(Pocket-lint) - Cheap, cheerful and just a little chunky, the Samsung RV720 is an impressive budget 17-inch laptop that's a step up from the usual desktop replacement - but perhaps not the powerhouse you might imagine from a notebook this size.

It costs less than £500, which is pretty impressive for a home-based laptop. But is it powerful enough to meet the day-to-day needs of a potential owner? 


For a budget notebook, the RV720 has a certain amount of style. The chassis is a metallic grey plastic but there's no flex on the keyboard and little on the screen. The grooved texture on the lid adds some visual interest as well as making it easier to grip, which does matter with something this large. The drawback is that the grooves also collect dirt. The darker stripe at the base of the lid is echoed by the glossy black plastic background on the keyboard which slopes down to form a shallow well, although this doesn't match the matte keys.

The twin speakers are widely-spaced and the speaker grille pattern continues across the width of the chassis until it reaches the large power button. The screen covers the back of the laptop when it's open, but instead of dropped hinges there are two chunky projecting hinges.


Practicality tends to trump style on the RV720 and there are some very practical design touches, like having the microphone at the base of the keyboard, closer to your mouth, rather than a foot away with the Webcam. The tiny plastic bumpers around the screen interrupt the otherwise clean bezel but protect it from being damaged by the keyboard - something we've seen happen on some machines with isolated keys. The industrial design won't knock your socks off, but you won't be ashamed to be seen with it either.

With a plastic chassis and such a large screen, it's not surprising that the RV720 is a little top heavy; although at 2.6kg it's not the knee-crunching weight of most 17-inch models. It tends to tip backwards when you don't actually have your hands on the keyboard though, which is an annoyance. The size means that all the ports and connections are arranged conveniently down the sides, but it's a budget selection.

Keyboard, trackpad and connectivity

Like almost all new laptops, the RV720 has an isolated keyboard with Samsung's trademark, slightly rounded, keytops. They’re well-spaced and have a reasonable amount of travel, although they're on the noisy side when you're typing at speed. The shiny black background is stylish, but a little distracting. There are large gaps at either side of the keyboard but no extra space between the main keys and the numeric keyboard and no dedicated media control keys. Uncluttered is one thing, but this feels more like basic.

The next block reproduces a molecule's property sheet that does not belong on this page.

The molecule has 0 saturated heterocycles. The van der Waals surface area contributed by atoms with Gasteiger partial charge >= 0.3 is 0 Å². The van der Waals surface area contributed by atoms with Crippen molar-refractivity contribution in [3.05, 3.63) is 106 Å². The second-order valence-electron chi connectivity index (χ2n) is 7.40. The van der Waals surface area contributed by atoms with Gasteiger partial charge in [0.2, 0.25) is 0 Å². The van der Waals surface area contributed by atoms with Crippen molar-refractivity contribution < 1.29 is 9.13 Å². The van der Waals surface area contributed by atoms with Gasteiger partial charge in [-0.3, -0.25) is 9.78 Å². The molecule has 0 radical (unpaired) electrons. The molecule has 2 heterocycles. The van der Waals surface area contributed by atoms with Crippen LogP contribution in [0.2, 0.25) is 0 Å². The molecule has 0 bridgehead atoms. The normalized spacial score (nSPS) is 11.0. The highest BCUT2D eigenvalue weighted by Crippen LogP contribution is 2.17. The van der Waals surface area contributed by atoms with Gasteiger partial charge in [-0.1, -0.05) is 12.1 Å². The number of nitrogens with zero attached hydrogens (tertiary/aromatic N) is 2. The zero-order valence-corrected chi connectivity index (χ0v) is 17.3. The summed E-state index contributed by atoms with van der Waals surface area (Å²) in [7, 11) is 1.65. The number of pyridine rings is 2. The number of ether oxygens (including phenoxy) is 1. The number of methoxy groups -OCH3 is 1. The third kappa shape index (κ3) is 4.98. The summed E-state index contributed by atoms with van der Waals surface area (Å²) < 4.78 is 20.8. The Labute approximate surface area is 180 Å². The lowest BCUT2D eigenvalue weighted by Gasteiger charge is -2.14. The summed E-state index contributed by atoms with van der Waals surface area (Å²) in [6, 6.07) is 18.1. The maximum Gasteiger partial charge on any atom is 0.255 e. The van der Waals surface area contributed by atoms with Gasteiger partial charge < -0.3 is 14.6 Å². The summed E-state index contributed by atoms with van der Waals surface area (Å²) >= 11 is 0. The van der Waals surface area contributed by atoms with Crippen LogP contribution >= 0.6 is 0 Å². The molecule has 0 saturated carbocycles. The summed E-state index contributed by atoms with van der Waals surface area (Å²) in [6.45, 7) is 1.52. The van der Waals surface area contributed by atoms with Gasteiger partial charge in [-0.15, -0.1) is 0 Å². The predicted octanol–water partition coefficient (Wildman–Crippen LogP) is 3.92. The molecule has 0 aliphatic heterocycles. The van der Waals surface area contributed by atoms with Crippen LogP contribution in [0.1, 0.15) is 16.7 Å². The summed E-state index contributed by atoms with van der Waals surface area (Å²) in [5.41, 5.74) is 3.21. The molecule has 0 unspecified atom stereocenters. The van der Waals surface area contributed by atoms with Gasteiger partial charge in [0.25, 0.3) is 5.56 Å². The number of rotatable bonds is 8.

The secondary navigation keys get a lot of space because the function keys are small, but we prefer Dell's habit of putting then down the side of the keyboard. The arrow keys are full size and outlined in blue to make them more obvious - they double as the brightness and volume controls. Mute and the control to turn the backlight on or off are kept separate, on the function keys, which also have an odd collection of secondary controls. A control to turn off the trackpad is great if you're a gamer and the fast profile switcher that switches between normal, speed and silent modes is useful. But do you need scroll lock and a pop-up battery indicator that often? The € key is marked on the 4 key so why is it also on the F3 key?

The shallow curve of the keyboard background means the large palm rest is comfortably above the keys. The large trackpad is offset, so it's centred under your thumbs (actually better than the space bar is) and there are two, large, separate physical buttons. All the indicator lights are gathered beneath the touch pad where they won't distract you, equally though, it's hard to see the charging light with the lid shut. The trackpad surface has the same matte silvery grey surface as the chassis, which means you're not sliding around inaccurately on glossy glass. Two-finger-gestures like pinch zoom and scroll are responsive and the three-finger application launch gesture works well if you make it clearly enough, but, as usual, the three-finger flick gesture is both awkward and not that useful.